A New Look for SITE Santa Fe
Santa Fe Railyard | Santa Fe, NM
In the center of Santa Fe architects are obliged to work in stucco or face the wrath of the city’s Historic Design Review Board. Not so in the Railyard, a booming district about a mile downhill from the heart of the New Mexico capital, where SITE Santa Fe has been showing contemporary art in a former beer warehouse since 1995.
Now the Manhattan-based SHoP Architects has turned that warehouse into a building that SITE Santa Fe director Irene Hofmann calls “a game-changer” for her institution. The building, which SHoP enlarged by about one-third to 36,000 square feet, is designed to facilitate the making and showing of contemporary art, while giving Santa Fe a bold new landmark.
Its most prominent feature is a “prow” of perforated metal panels angled toward a busy intersection. The prow frames the building’s new glass front, which replaced an opaque stucco wall. “It used to be you could stand outside and not know what was happening inside,” says Hofmann of the once-windowless building. Now form advertises function.
For Christopher Sharples, the SHoP principal who led the project, part of the inspiration was SITE’s site. The building parallels a park designed by architect Frederic Schwartz and landscape architect Ken Smith that opened in 2008. Like the surrounding district of former warehouse buildings, the park—with detailing much like that of New York’s High Line—“has a grittiness and attitude,” says Sharples, “and we didn’t shy away from reflecting that in the new building.” He adds, “The park and the building are symbiotic.”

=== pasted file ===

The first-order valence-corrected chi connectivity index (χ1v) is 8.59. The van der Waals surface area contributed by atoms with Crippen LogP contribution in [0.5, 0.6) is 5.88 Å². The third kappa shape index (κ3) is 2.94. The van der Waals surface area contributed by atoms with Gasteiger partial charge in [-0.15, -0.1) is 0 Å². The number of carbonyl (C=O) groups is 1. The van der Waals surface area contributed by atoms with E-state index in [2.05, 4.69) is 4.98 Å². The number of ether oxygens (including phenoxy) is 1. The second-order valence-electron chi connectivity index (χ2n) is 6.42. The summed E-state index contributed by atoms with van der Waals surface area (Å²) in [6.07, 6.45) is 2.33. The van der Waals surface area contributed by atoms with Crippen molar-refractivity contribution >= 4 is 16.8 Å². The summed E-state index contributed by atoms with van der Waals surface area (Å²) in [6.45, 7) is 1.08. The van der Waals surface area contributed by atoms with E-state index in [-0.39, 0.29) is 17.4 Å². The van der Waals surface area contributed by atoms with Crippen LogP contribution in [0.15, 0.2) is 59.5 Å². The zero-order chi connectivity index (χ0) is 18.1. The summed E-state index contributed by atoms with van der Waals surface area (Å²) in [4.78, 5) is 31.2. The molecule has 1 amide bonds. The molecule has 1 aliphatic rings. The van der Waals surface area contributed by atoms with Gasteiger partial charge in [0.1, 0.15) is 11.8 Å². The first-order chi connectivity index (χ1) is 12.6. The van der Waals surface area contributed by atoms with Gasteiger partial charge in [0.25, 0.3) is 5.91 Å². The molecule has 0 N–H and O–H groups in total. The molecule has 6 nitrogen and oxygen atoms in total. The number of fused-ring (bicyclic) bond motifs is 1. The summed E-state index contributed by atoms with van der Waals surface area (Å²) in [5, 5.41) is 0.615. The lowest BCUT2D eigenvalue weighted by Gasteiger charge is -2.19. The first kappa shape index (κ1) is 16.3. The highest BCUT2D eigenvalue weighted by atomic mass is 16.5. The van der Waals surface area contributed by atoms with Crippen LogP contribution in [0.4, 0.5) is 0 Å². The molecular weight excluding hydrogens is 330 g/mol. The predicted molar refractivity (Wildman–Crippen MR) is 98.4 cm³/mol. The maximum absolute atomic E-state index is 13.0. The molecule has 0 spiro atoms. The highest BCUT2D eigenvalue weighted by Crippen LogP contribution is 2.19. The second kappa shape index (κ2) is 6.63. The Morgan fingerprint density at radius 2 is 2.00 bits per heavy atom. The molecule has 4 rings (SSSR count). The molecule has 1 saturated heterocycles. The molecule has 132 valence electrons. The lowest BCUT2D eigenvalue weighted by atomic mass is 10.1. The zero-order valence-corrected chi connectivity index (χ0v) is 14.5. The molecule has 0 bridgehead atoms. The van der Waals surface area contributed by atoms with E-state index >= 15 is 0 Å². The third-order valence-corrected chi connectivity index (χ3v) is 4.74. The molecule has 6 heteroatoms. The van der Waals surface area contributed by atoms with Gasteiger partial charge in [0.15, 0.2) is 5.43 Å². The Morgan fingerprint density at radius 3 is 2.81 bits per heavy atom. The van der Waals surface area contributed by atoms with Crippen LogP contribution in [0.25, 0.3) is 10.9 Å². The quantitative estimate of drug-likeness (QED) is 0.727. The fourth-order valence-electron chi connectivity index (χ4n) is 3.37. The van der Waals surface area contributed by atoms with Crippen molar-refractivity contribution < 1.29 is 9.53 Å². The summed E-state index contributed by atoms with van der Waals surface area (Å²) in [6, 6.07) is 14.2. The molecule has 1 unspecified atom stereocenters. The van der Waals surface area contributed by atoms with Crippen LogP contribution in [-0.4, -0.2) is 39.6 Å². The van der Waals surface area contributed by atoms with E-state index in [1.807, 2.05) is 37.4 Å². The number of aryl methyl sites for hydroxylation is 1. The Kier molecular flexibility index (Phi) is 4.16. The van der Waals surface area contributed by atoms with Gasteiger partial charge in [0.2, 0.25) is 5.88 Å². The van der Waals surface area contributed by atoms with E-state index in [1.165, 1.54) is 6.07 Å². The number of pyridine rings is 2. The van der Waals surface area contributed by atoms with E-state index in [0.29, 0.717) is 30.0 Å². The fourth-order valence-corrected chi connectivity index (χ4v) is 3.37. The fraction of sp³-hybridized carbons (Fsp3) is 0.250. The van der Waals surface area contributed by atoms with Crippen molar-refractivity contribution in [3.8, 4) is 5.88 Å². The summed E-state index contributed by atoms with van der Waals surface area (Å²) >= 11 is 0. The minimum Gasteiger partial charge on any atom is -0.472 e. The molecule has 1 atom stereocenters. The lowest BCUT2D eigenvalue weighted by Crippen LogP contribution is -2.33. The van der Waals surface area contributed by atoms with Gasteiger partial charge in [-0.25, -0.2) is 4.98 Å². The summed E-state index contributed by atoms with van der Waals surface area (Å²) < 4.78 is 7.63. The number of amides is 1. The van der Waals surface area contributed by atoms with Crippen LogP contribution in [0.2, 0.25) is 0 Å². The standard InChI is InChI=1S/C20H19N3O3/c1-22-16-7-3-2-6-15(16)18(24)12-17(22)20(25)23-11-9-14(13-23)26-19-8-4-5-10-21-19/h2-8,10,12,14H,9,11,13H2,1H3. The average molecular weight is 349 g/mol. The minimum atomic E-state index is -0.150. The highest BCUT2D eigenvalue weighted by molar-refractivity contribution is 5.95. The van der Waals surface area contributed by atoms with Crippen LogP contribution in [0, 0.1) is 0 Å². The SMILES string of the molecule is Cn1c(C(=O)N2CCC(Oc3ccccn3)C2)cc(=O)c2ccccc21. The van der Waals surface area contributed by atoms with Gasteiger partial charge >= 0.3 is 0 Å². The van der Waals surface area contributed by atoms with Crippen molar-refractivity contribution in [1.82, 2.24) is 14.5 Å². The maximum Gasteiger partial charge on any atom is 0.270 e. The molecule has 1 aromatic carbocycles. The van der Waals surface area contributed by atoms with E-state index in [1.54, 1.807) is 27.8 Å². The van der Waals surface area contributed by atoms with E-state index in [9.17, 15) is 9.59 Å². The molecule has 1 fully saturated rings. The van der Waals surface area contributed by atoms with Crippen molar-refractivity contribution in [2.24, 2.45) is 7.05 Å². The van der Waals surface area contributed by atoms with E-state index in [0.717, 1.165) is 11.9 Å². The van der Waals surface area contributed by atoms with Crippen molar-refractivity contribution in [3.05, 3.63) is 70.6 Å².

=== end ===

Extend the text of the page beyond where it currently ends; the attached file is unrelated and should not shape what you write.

The striking prow was manufactured in Shanghai following instructions conveyed digitally by SHoP. But for the most part, Sharples wasn’t going for pyrotechnics. “The focus,” he says, “was on getting the galleries right.” As Hofmann explains, “Our aging building was making it harder and harder for us to show art.” For one thing, the galleries lacked proper climate control, making it impossible for SITE to accept loans from most other museums; now its systems are up to date. And cramped quarters meant that the museum often had to close to allow new shows to be installed; now SITE, with movable walls and generous back-of-house facilities, will be open nearly every day of the year, says Hofmann.
Click here to learn more about the building.